I might have patted myself on the back a little too soon.
It was hot as all get out, raining just enough to make the bugs angry and it couldn’t have gotten darker if I’d been in a mile long cave. It was bad! I was sweating so bad that I could barely see and the mosquitoes were viciously eating me alive.
I was wearing my boonie hat with a bug head net and I was constantly lifting that up to clear the sweat from my eyes with a soaking wet rag. Keep in mind, I’m not on a trail, I’m in the woods and in the thick of it. I macheted my way through much of it to get to my campsite the previous day.
I have a tendency to go way off trail for my campsites. Is that because there’s no official overnight camping allowed in many of my hiking spots?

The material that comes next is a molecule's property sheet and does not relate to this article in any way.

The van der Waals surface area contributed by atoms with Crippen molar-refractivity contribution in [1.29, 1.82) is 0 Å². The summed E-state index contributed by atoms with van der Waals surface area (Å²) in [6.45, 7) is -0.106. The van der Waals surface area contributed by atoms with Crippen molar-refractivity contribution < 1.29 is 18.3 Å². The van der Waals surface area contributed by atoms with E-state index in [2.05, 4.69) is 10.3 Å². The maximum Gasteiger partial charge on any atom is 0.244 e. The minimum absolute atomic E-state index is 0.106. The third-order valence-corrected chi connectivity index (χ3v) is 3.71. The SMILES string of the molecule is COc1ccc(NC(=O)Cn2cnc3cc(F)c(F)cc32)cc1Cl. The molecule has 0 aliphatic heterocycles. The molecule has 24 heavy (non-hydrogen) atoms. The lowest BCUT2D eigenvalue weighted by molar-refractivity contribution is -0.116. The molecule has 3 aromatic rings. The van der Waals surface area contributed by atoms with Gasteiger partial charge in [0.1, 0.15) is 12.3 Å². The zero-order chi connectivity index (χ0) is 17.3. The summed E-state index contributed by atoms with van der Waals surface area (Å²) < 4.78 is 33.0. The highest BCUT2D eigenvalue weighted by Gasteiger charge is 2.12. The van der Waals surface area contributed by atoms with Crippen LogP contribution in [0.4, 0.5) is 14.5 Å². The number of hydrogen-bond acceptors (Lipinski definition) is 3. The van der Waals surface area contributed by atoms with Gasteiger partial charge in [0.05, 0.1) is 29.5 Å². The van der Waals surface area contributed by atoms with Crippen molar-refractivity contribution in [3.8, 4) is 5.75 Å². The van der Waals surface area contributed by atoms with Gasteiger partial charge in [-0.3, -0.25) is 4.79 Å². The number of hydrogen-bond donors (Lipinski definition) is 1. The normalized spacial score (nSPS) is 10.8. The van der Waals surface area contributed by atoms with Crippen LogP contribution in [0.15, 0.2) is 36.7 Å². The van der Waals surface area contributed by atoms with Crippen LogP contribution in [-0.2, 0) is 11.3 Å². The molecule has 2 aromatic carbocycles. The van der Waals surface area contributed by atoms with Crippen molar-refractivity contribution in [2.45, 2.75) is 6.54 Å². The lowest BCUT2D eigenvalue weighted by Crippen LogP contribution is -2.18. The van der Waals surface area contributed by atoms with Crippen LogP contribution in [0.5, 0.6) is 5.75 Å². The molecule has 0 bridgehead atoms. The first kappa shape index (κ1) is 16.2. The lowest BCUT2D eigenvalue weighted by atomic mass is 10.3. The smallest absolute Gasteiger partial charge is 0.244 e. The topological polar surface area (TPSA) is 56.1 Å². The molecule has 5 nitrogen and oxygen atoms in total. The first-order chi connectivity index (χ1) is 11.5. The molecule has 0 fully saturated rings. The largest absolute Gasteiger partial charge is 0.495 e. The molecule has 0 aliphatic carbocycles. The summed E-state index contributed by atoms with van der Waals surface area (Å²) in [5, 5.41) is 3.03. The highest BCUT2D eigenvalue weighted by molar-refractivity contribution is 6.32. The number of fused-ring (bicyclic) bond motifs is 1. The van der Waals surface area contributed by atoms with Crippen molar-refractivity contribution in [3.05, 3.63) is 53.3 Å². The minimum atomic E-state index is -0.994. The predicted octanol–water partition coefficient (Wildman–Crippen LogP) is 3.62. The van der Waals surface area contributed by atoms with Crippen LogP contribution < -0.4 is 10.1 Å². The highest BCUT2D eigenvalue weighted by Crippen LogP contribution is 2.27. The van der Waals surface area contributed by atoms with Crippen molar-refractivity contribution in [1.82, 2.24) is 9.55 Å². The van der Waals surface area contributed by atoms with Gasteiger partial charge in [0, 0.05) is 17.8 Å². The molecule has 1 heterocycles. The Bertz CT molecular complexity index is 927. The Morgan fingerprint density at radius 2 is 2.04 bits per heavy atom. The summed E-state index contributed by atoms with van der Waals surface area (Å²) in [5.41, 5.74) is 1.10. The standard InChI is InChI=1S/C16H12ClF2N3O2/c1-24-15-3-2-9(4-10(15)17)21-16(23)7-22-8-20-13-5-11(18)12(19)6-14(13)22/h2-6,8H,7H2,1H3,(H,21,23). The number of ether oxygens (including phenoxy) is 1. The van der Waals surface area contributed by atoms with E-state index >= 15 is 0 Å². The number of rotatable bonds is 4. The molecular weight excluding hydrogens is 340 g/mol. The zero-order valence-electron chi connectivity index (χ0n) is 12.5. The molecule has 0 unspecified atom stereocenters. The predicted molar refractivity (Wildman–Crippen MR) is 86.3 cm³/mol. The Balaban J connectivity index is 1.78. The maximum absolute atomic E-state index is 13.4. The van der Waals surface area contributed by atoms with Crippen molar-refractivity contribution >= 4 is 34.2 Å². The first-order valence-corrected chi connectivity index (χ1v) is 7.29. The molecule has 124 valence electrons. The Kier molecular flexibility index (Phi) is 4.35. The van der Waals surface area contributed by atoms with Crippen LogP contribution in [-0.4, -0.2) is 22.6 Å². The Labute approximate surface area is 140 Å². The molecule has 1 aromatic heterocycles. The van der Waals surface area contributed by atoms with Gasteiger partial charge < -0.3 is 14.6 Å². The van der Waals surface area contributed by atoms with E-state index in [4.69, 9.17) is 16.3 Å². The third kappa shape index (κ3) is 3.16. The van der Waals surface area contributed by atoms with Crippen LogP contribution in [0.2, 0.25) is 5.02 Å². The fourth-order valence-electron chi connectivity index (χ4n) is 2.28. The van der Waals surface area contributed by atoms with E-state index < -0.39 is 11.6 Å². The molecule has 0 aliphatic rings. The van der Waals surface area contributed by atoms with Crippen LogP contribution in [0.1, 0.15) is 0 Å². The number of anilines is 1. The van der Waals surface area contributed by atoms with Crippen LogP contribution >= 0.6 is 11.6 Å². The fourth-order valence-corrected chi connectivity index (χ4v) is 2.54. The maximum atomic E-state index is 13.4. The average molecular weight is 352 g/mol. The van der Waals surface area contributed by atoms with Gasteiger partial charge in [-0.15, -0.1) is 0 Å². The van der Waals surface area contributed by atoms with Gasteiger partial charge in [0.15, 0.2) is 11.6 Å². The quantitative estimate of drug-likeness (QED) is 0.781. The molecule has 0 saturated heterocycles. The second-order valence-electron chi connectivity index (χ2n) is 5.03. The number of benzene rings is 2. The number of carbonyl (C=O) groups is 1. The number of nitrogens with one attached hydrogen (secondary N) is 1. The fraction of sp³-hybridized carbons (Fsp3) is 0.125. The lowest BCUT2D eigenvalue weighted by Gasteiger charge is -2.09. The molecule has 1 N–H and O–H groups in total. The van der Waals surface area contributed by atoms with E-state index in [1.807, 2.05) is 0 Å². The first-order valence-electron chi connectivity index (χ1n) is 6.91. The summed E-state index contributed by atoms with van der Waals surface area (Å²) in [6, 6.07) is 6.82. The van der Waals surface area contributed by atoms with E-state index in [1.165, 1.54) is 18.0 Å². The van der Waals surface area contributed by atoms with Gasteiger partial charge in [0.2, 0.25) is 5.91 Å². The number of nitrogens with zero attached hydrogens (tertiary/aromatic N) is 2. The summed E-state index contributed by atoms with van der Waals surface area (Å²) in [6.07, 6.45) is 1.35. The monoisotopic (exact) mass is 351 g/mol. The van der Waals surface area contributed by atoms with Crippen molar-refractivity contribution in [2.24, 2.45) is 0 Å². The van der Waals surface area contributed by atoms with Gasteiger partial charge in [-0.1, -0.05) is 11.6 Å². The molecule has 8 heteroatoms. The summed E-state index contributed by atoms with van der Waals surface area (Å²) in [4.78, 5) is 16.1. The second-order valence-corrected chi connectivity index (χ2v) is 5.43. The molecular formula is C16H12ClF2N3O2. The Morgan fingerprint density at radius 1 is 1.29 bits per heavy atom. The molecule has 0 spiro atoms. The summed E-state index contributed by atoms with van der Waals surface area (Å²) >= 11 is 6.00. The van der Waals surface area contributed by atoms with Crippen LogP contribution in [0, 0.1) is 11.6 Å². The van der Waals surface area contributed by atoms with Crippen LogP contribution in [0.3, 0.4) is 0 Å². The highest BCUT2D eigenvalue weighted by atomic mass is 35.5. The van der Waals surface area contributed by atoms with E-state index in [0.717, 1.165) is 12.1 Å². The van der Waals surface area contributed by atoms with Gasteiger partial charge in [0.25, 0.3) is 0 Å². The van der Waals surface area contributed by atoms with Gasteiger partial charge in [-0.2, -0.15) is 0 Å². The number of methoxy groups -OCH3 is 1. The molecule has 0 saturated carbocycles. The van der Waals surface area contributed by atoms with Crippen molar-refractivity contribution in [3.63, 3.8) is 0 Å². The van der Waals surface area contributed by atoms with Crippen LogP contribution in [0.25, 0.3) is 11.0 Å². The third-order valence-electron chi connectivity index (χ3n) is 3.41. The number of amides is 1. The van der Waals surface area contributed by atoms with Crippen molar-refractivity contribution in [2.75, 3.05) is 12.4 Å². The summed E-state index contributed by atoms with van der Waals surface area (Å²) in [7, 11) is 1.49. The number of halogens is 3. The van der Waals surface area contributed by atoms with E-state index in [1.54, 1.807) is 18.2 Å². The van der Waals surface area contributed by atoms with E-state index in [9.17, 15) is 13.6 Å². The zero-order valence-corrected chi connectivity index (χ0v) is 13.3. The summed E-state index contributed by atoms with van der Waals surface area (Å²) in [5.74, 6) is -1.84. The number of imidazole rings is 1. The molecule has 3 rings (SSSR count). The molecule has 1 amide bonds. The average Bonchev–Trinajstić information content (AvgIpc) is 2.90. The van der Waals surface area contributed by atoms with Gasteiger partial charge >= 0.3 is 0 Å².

I’ll plead the fifth but if that were true, then campfires would be a no-no as well. One might get away with it if one was far enough away from the trail and other people. Just saying.
About the time I thought I should be coming up on the trail, I found myself walking into a swampy marsh that wanted to suck the boots from my feet.
Great, I took a wrong turn somewhere. No problem, I have my Garmin GPS. Now that $300 ($400 with the accessories) is going to come in handy. Right?
Well, that’s lesson number one – learn your equipment and use it. I didn’t set the GPS to track my course and I didn’t tag my starting point. I didn’t need to because I’m like a modern-day Daniel Boone, right? Huge mistake!
I could see the lake that I was parked on the other side of on my GPS map, but now I seemed to have another lake I didn’t even know was out there in between that spot and where I was standing.